Counter-Terrorism: Recruiting Suicide Bombers Gets More Difficult


September 22, 2005: Saudi Arabia is still having a hard time accepting the fact that 79 percent of the 911 attackers were Saudis. That feeling was made worse when reports coming out of Iraq indicated that up to half the al Qaeda suicide bombers, who were mostly killing Iraqis, were Saudi volunteers. Naturally, the Saudis conducted their own study, and concluded that only twelve percent of those suicide attackers were Saudi (20 percent were Algerian, 18 percent Syrian, 17 percent Yemeni, 15 percent Sudanese and 13 percent Egyptian.) Many Saudis believe that, either it's just a lie that so many Saudis were involved in 911, or that evil al Qaeda (or maybe the Israelis) deceived weak minded young Saudis into getting involved. Meanwhile, the Saudi government has added new counter-terror efforts to keep Saudi volunteers out of Iraq. These efforts seem to be working, judging from the experience Iraqi police are having with Saudi al Qaeda volunteers of late. The captured Saudis (who have often fled from al Qaeda control) tell of deception and coercion being used to get them into Iraq to serve as suicide bomber. Such desperate measures to obtain suicide bombers is not unusual. The Palestinian terrorist organizations had to use similar coercive techniques when they ran short of volunteers. Some bad publicity, or a lot of failed attacks (and live bombers being sent to prison for a long time), would discourage a lot of potential volunteers. To make up the shortage, kidnapping, blackmail or other forms of coercion would be used.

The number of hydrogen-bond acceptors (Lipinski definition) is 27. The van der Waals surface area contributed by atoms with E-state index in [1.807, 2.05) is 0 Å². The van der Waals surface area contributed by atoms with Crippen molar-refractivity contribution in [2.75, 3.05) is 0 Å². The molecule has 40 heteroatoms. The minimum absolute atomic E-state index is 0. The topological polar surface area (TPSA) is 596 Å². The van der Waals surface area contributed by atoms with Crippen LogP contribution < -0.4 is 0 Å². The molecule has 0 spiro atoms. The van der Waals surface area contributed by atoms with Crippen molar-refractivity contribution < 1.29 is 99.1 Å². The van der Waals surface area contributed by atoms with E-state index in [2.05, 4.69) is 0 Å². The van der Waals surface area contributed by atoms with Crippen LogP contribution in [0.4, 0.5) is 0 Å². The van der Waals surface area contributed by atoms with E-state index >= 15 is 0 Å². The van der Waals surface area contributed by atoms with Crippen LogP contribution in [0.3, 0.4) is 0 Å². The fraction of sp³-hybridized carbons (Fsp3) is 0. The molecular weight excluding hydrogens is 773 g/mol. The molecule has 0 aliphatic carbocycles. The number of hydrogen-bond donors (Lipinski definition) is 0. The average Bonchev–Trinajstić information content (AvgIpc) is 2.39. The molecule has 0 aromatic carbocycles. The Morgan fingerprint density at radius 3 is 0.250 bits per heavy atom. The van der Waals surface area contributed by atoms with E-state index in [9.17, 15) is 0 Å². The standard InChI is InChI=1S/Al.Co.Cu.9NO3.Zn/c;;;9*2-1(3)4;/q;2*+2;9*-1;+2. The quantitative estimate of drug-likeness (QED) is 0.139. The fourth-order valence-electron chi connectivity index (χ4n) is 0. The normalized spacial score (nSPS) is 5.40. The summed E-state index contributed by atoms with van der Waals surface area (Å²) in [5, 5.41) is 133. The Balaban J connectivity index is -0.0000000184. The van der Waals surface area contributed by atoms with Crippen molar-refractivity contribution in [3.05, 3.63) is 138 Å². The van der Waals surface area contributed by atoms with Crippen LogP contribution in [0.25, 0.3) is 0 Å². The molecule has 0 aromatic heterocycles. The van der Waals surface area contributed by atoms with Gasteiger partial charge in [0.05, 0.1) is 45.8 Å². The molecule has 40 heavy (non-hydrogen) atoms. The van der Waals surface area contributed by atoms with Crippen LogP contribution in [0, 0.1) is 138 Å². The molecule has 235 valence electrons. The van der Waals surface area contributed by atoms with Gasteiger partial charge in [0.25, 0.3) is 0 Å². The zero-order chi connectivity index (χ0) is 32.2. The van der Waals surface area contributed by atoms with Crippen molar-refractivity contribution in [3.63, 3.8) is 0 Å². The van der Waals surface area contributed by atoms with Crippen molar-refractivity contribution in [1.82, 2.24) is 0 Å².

The Iraqi government has captured many Saudi volunteers, and presented them on television shows intended to show government success against the terrorists. Several of the recent captives were Saudis who told a convincing tale of kidnapping, coercion and not really wanting to have anything to do with suicide bomb attacks. Based on reports from all over the world, it would appear that al Qaeda is running into recruiting problems. While millions of (mostly young) Moslems, the world over, profess a willingness to be suicide bombers, very few actually follow through, and find themselves doing the deed. Partly, this is because the middlemen, who find the volunteers, and get them to the teams that can train, equip and guide the volunteers to the target, are few, and often on the run from the police. Not only is Saudi Arabia finding and arresting (or sometimes killing) these middlemen, so are many European nations. Recently, France arrested six such middlemen, who had recruited about two dozen French Moslems for suicide bomber duty. The police arrested everyone before anyone could travel to the Middle East. Similar arrests have been made in other European nations recently. For the past four years, European police have been digging into the Islamic radical underground in their own back yards. It's been slow going, but results have become  more frequent as more information piles up. Meanwhile, in Iraq, American and Iraqi military operations have done major damage to the terrorist infrastructure. U.S. commanders say they have destroyed some 80 percent of the terrorist infrastructure in northern central Iraq over the last month. The survivors of terrorist organizations are scrambling to find other towns or neighborhoods where they can rebuild their operations (bomb workshops, safe houses for suicide bombers and technical staff). This is getting more difficult, as more Sunni Iraqis turn against the terrorists, and use the growing number of cell phones to rat out the bad guys.

Saudi Arabia is angry with al Qaeda for other reasons as well. With a large Shia minority, official Saudi policy is that Shia are not heretics. But many Saudi Sunnis believe otherwise, and the government has long looked the other way as some Sunni clergy preached that Shia are heretics, or worse. No more of this is allowed (some of theses preachers have gone underground) officially, and the Saudi government has openly condemned al Qaeda for advocating "war" against Iraqi Shia. These efforts are long over due, but they are often too late. Decades of allowing radical Sunni clergy to preach hatred of the Shia, and all non-Moslems, has created millions of Moslems who believe all this hateful stuff. You can't just turn it off like a faucet. It's going to take a generation to eliminate the attitudes that provide all the pro-terrorist attitudes. 


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